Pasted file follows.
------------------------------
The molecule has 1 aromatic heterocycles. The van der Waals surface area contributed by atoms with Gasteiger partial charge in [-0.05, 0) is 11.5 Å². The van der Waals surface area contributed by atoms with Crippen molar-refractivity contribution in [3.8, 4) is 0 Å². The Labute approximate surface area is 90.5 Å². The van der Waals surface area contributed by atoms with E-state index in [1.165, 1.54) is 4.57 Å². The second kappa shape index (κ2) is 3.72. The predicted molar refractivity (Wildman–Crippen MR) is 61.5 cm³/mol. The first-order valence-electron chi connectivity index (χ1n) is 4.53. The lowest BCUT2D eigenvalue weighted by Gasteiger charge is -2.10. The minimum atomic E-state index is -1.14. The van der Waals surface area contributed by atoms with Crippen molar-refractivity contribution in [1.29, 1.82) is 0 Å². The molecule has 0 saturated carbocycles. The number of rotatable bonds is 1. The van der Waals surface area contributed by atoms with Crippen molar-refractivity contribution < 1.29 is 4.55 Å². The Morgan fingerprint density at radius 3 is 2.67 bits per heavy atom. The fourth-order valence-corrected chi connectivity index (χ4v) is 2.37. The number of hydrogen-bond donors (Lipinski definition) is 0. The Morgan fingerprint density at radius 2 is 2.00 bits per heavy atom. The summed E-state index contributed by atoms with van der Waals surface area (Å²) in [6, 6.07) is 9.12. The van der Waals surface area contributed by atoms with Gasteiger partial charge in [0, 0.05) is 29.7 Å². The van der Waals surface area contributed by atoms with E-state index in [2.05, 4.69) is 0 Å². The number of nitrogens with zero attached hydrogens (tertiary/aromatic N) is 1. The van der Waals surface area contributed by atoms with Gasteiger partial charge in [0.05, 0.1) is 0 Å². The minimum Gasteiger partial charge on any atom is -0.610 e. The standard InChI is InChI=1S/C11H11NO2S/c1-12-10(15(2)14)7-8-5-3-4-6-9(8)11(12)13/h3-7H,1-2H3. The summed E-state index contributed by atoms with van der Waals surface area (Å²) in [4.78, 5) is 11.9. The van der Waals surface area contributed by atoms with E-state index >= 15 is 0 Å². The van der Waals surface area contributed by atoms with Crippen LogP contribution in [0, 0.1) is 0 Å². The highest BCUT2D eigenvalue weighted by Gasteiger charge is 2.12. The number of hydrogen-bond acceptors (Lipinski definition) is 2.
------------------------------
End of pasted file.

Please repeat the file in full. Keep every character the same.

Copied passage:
The molecule has 1 aromatic heterocycles. The van der Waals surface area contributed by atoms with Gasteiger partial charge in [-0.05, 0) is 11.5 Å². The van der Waals surface area contributed by atoms with Crippen molar-refractivity contribution in [3.8, 4) is 0 Å². The Labute approximate surface area is 90.5 Å². The van der Waals surface area contributed by atoms with E-state index in [1.165, 1.54) is 4.57 Å². The second kappa shape index (κ2) is 3.72. The predicted molar refractivity (Wildman–Crippen MR) is 61.5 cm³/mol. The first-order valence-electron chi connectivity index (χ1n) is 4.53. The lowest BCUT2D eigenvalue weighted by Gasteiger charge is -2.10. The minimum atomic E-state index is -1.14. The van der Waals surface area contributed by atoms with Crippen molar-refractivity contribution in [1.29, 1.82) is 0 Å². The molecule has 0 saturated carbocycles. The number of rotatable bonds is 1. The van der Waals surface area contributed by atoms with Crippen molar-refractivity contribution < 1.29 is 4.55 Å². The Morgan fingerprint density at radius 3 is 2.67 bits per heavy atom. The fourth-order valence-corrected chi connectivity index (χ4v) is 2.37. The number of hydrogen-bond donors (Lipinski definition) is 0. The Morgan fingerprint density at radius 2 is 2.00 bits per heavy atom. The summed E-state index contributed by atoms with van der Waals surface area (Å²) in [6, 6.07) is 9.12. The van der Waals surface area contributed by atoms with Gasteiger partial charge in [0, 0.05) is 29.7 Å². The van der Waals surface area contributed by atoms with E-state index in [2.05, 4.69) is 0 Å². The number of nitrogens with zero attached hydrogens (tertiary/aromatic N) is 1. The van der Waals surface area contributed by atoms with Gasteiger partial charge in [0.05, 0.1) is 0 Å². The minimum Gasteiger partial charge on any atom is -0.610 e. The standard InChI is InChI=1S/C11H11NO2S/c1-12-10(15(2)14)7-8-5-3-4-6-9(8)11(12)13/h3-7H,1-2H3. The summed E-state index contributed by atoms with van der Waals surface area (Å²) in [4.78, 5) is 11.9. The van der Waals surface area contributed by atoms with E-state index >= 15 is 0 Å². The van der Waals surface area contributed by atoms with Crippen LogP contribution in [0, 0.1) is 0 Å². The highest BCUT2D eigenvalue weighted by Gasteiger charge is 2.12. The number of hydrogen-bond acceptors (Lipinski definition) is 2.